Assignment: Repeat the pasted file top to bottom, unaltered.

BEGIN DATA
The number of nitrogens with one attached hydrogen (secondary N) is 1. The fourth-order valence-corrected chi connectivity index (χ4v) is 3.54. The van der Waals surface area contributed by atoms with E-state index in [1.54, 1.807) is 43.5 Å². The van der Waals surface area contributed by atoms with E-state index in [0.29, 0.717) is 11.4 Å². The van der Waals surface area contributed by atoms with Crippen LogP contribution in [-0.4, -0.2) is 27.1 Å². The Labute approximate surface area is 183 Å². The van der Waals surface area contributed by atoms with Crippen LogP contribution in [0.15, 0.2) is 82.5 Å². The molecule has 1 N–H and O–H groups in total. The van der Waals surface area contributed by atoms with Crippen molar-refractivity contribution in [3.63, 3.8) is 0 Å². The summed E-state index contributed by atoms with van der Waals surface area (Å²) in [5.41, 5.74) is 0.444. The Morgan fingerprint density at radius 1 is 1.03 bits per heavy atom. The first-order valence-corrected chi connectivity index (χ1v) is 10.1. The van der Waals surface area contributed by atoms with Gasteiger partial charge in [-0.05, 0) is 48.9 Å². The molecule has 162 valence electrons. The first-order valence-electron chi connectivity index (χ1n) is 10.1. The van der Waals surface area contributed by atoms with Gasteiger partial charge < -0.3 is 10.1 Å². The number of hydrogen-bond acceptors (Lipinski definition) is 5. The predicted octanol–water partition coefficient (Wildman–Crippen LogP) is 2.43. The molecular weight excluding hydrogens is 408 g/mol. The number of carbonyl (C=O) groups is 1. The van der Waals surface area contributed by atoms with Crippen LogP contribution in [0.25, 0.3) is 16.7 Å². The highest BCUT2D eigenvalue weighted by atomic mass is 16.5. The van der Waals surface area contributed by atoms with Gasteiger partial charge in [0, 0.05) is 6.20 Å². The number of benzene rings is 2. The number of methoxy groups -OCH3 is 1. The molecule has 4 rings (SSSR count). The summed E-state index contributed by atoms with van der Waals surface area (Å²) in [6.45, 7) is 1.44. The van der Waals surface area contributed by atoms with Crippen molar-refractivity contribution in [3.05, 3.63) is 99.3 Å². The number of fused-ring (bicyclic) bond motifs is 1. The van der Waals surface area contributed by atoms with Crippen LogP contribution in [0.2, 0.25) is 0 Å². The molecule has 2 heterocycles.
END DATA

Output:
The number of nitrogens with one attached hydrogen (secondary N) is 1. The fourth-order valence-corrected chi connectivity index (χ4v) is 3.54. The van der Waals surface area contributed by atoms with E-state index in [1.54, 1.807) is 43.5 Å². The van der Waals surface area contributed by atoms with E-state index in [0.29, 0.717) is 11.4 Å². The van der Waals surface area contributed by atoms with Crippen LogP contribution in [-0.4, -0.2) is 27.1 Å². The Labute approximate surface area is 183 Å². The van der Waals surface area contributed by atoms with Crippen LogP contribution in [0.15, 0.2) is 82.5 Å². The molecule has 1 N–H and O–H groups in total. The van der Waals surface area contributed by atoms with Crippen molar-refractivity contribution in [3.63, 3.8) is 0 Å². The summed E-state index contributed by atoms with van der Waals surface area (Å²) in [5.41, 5.74) is 0.444. The Morgan fingerprint density at radius 1 is 1.03 bits per heavy atom. The first-order valence-corrected chi connectivity index (χ1v) is 10.1. The van der Waals surface area contributed by atoms with Gasteiger partial charge in [-0.05, 0) is 48.9 Å². The molecule has 162 valence electrons. The first-order valence-electron chi connectivity index (χ1n) is 10.1. The van der Waals surface area contributed by atoms with Gasteiger partial charge < -0.3 is 10.1 Å². The number of hydrogen-bond acceptors (Lipinski definition) is 5. The predicted octanol–water partition coefficient (Wildman–Crippen LogP) is 2.43. The molecular weight excluding hydrogens is 408 g/mol. The number of carbonyl (C=O) groups is 1. The van der Waals surface area contributed by atoms with Crippen LogP contribution in [0.25, 0.3) is 16.7 Å². The highest BCUT2D eigenvalue weighted by atomic mass is 16.5. The van der Waals surface area contributed by atoms with Gasteiger partial charge in [0, 0.05) is 6.20 Å². The number of benzene rings is 2. The number of methoxy groups -OCH3 is 1. The molecule has 4 rings (SSSR count). The summed E-state index contributed by atoms with van der Waals surface area (Å²) in [6.45, 7) is 1.44. The van der Waals surface area contributed by atoms with Crippen molar-refractivity contribution in [3.05, 3.63) is 99.3 Å². The number of fused-ring (bicyclic) bond motifs is 1. The van der Waals surface area contributed by atoms with Crippen LogP contribution in [0.2, 0.25) is 0 Å². The molecule has 2 heterocycles.